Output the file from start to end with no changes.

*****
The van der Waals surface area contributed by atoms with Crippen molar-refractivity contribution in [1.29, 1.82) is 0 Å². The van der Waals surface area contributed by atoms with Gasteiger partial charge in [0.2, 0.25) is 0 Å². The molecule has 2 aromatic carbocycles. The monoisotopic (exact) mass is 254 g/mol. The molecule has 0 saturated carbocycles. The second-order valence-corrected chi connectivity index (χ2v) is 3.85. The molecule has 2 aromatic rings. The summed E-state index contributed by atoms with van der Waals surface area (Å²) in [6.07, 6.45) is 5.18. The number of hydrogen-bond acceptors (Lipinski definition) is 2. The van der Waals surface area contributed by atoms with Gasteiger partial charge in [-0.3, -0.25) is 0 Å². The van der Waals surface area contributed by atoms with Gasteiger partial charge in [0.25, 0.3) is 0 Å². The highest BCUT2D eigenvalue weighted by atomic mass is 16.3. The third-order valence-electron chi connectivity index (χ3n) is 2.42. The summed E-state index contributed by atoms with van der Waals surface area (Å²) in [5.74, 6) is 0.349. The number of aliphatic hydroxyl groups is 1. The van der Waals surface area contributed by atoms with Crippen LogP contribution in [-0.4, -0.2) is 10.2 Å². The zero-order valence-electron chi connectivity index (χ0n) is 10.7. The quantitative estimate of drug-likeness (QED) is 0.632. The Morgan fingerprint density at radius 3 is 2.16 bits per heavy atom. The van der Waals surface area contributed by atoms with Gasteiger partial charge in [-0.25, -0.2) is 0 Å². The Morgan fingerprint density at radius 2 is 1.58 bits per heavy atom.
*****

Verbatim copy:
The van der Waals surface area contributed by atoms with Crippen molar-refractivity contribution in [1.29, 1.82) is 0 Å². The van der Waals surface area contributed by atoms with Gasteiger partial charge in [0.2, 0.25) is 0 Å². The molecule has 2 aromatic carbocycles. The monoisotopic (exact) mass is 254 g/mol. The molecule has 0 saturated carbocycles. The second-order valence-corrected chi connectivity index (χ2v) is 3.85. The molecule has 2 aromatic rings. The summed E-state index contributed by atoms with van der Waals surface area (Å²) in [6.07, 6.45) is 5.18. The number of hydrogen-bond acceptors (Lipinski definition) is 2. The van der Waals surface area contributed by atoms with Gasteiger partial charge in [-0.3, -0.25) is 0 Å². The van der Waals surface area contributed by atoms with Gasteiger partial charge in [0.25, 0.3) is 0 Å². The highest BCUT2D eigenvalue weighted by atomic mass is 16.3. The third-order valence-electron chi connectivity index (χ3n) is 2.42. The summed E-state index contributed by atoms with van der Waals surface area (Å²) in [5.74, 6) is 0.349. The number of aliphatic hydroxyl groups is 1. The van der Waals surface area contributed by atoms with Crippen LogP contribution in [-0.4, -0.2) is 10.2 Å². The zero-order valence-electron chi connectivity index (χ0n) is 10.7. The quantitative estimate of drug-likeness (QED) is 0.632. The Morgan fingerprint density at radius 3 is 2.16 bits per heavy atom. The van der Waals surface area contributed by atoms with Gasteiger partial charge in [-0.25, -0.2) is 0 Å². The Morgan fingerprint density at radius 2 is 1.58 bits per heavy atom.